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Online pronoun resolution in L2 discourse: L1 influence and general learner effects

Roberts, Leah; Gullberg, Marianne LU and Indefrey, Peter (2008) In Studies in Second Language Acquisition 30(3). p.333-357
Abstract
This study investigates whether advanced second language (L2) learners of a nonnull subject language (Dutch) are influenced by their null subject first language (L1) (Turkish) in their offline and online resolution of subject pronouns in L2 discourse. To tease apart potential L1 effects from possible general L2 processing effects, we also tested a group of German L2 learners of Dutch who were predicted to perform like the native Dutch speakers. The two L2 groups differed in their offline interpretations of subject pronouns. The Turkish L2 learners exhibited a L1 influence, because approximately half the time they interpreted Dutch subject pronouns as they would overt pronouns in Turkish, whereas the German L2 learners performed like the... (More)
This study investigates whether advanced second language (L2) learners of a nonnull subject language (Dutch) are influenced by their null subject first language (L1) (Turkish) in their offline and online resolution of subject pronouns in L2 discourse. To tease apart potential L1 effects from possible general L2 processing effects, we also tested a group of German L2 learners of Dutch who were predicted to perform like the native Dutch speakers. The two L2 groups differed in their offline interpretations of subject pronouns. The Turkish L2 learners exhibited a L1 influence, because approximately half the time they interpreted Dutch subject pronouns as they would overt pronouns in Turkish, whereas the German L2 learners performed like the Dutch controls, interpreting pronouns as coreferential with the current discourse topic. This L1 effect was not in evidence in eye-tracking data, however. Instead, the L2 learners patterned together, showing an online processing disadvantage when two potential antecedents for the pronoun were grammatically available in the discourse. This processing disadvantage was in evidence irrespective of the properties of the learners' L1 or their final interpretation of the pronoun. Therefore, the results of this study indicate both an effect of the L1 on the L2 in offline resolution and a general L2 processing effect in online subject pronoun resolution. (Less)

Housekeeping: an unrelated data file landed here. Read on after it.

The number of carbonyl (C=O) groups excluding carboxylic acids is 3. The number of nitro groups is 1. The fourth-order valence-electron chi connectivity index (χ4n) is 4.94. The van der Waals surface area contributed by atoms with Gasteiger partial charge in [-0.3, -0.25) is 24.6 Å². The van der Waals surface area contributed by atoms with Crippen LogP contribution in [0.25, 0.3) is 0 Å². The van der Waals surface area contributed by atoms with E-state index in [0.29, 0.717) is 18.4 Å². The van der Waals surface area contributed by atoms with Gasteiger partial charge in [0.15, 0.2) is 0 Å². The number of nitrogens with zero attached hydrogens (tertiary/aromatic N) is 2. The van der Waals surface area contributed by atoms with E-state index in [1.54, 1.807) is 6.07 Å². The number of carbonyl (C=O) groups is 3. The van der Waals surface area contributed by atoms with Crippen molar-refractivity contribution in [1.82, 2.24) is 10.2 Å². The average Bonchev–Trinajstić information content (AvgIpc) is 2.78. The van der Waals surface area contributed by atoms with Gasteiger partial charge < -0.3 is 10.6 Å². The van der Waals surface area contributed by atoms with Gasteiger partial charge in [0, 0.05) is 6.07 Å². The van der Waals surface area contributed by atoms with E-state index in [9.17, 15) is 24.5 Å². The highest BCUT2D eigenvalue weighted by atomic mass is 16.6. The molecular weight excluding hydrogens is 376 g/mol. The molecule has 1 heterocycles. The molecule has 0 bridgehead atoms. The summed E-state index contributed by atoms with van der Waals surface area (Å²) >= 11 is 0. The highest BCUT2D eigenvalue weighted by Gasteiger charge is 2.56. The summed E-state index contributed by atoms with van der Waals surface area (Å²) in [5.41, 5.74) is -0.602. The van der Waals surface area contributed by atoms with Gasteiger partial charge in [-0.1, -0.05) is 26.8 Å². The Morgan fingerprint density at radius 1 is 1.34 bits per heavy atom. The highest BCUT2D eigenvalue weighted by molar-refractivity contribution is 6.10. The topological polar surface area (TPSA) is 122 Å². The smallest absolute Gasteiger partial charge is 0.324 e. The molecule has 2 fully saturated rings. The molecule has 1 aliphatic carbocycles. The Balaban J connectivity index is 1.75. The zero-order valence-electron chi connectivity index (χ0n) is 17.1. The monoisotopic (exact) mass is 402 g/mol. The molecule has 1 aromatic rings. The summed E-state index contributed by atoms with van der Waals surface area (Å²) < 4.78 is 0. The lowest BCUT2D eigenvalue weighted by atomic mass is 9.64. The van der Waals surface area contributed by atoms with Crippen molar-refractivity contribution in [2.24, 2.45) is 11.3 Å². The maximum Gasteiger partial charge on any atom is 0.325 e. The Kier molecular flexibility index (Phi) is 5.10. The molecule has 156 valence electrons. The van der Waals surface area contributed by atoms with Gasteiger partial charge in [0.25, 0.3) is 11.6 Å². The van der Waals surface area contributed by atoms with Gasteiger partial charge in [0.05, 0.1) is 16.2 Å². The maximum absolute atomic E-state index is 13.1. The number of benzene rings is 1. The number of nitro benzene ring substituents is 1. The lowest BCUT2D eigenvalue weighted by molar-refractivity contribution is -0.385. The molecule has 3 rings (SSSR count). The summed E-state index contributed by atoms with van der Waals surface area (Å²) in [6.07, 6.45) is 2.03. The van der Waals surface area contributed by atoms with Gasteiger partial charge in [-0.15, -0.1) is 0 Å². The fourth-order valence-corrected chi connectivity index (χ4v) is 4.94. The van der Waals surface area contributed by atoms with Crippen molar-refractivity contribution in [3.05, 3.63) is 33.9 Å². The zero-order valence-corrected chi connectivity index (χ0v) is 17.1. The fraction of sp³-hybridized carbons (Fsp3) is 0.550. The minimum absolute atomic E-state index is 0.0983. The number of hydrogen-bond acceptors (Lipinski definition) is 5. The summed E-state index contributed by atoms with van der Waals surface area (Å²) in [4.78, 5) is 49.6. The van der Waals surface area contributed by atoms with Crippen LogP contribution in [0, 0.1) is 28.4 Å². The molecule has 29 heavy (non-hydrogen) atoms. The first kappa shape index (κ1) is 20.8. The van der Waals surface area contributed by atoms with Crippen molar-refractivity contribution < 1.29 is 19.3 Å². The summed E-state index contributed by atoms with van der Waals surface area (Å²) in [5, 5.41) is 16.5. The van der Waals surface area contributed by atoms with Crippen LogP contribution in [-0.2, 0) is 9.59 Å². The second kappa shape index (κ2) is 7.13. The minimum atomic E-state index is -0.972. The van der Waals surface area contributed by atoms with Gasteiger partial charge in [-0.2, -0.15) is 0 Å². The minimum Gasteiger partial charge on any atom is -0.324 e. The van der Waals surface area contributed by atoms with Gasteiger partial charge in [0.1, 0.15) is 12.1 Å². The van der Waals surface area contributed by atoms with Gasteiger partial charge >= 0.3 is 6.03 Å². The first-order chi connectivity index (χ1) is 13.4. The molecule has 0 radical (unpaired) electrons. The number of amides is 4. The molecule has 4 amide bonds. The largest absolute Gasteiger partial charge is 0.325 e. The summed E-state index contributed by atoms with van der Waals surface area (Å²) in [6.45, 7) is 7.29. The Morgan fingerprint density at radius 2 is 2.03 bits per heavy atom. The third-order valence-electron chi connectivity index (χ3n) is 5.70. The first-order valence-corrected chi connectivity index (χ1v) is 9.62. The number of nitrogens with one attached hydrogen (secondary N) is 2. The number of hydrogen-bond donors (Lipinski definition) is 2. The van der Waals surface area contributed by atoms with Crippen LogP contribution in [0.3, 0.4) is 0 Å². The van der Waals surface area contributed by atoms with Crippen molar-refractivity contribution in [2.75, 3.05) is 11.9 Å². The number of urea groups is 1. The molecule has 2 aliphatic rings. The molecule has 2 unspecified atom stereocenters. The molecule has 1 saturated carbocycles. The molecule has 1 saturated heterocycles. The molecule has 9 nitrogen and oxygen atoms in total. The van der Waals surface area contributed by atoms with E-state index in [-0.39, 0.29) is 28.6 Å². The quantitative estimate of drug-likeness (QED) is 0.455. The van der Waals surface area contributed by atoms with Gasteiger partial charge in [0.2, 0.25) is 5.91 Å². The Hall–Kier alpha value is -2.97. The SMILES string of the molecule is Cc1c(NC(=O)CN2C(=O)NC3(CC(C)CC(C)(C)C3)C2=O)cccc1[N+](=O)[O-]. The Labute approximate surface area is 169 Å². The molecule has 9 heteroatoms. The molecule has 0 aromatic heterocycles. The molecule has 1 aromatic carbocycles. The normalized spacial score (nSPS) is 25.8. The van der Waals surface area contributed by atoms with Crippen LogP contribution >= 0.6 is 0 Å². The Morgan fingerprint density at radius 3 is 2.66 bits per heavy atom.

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author
publishing date
type
Contribution to journal
publication status
published
subject
keywords
discourse, syntax, infromation structure, German, Turkish, Dutch, subject pronouns, sentence processing, second language acquisition, online processing
in
Studies in Second Language Acquisition
volume
30
issue
3
pages
333 - 357
publisher
Cambridge University Press
external identifiers
  • Scopus:48249109502
ISSN
1470-1545
DOI
10.1017/S0272263108080480
language
English
LU publication?
no
id
67766d1c-9747-489f-a254-23e8345a9ffc (old id 1611466)
date added to LUP
2010-06-02 14:01:57
date last changed
2016-11-20 04:22:45
@misc{67766d1c-9747-489f-a254-23e8345a9ffc,
  abstract     = {This study investigates whether advanced second language (L2) learners of a nonnull subject language (Dutch) are influenced by their null subject first language (L1) (Turkish) in their offline and online resolution of subject pronouns in L2 discourse. To tease apart potential L1 effects from possible general L2 processing effects, we also tested a group of German L2 learners of Dutch who were predicted to perform like the native Dutch speakers. The two L2 groups differed in their offline interpretations of subject pronouns. The Turkish L2 learners exhibited a L1 influence, because approximately half the time they interpreted Dutch subject pronouns as they would overt pronouns in Turkish, whereas the German L2 learners performed like the Dutch controls, interpreting pronouns as coreferential with the current discourse topic. This L1 effect was not in evidence in eye-tracking data, however. Instead, the L2 learners patterned together, showing an online processing disadvantage when two potential antecedents for the pronoun were grammatically available in the discourse. This processing disadvantage was in evidence irrespective of the properties of the learners' L1 or their final interpretation of the pronoun. Therefore, the results of this study indicate both an effect of the L1 on the L2 in offline resolution and a general L2 processing effect in online subject pronoun resolution.},
  author       = {Roberts, Leah and Gullberg, Marianne and Indefrey, Peter},
  issn         = {1470-1545},
  keyword      = {discourse,syntax,infromation structure,German,Turkish,Dutch,subject pronouns,sentence processing,second language acquisition,online processing},
  language     = {eng},
  number       = {3},
  pages        = {333--357},
  publisher    = {ARRAY(0x8602f88)},
  series       = {Studies in Second Language Acquisition},
  title        = {Online pronoun resolution in L2 discourse: L1 influence and general learner effects},
  url          = {http://dx.doi.org/10.1017/S0272263108080480},
  volume       = {30},
  year         = {2008},
}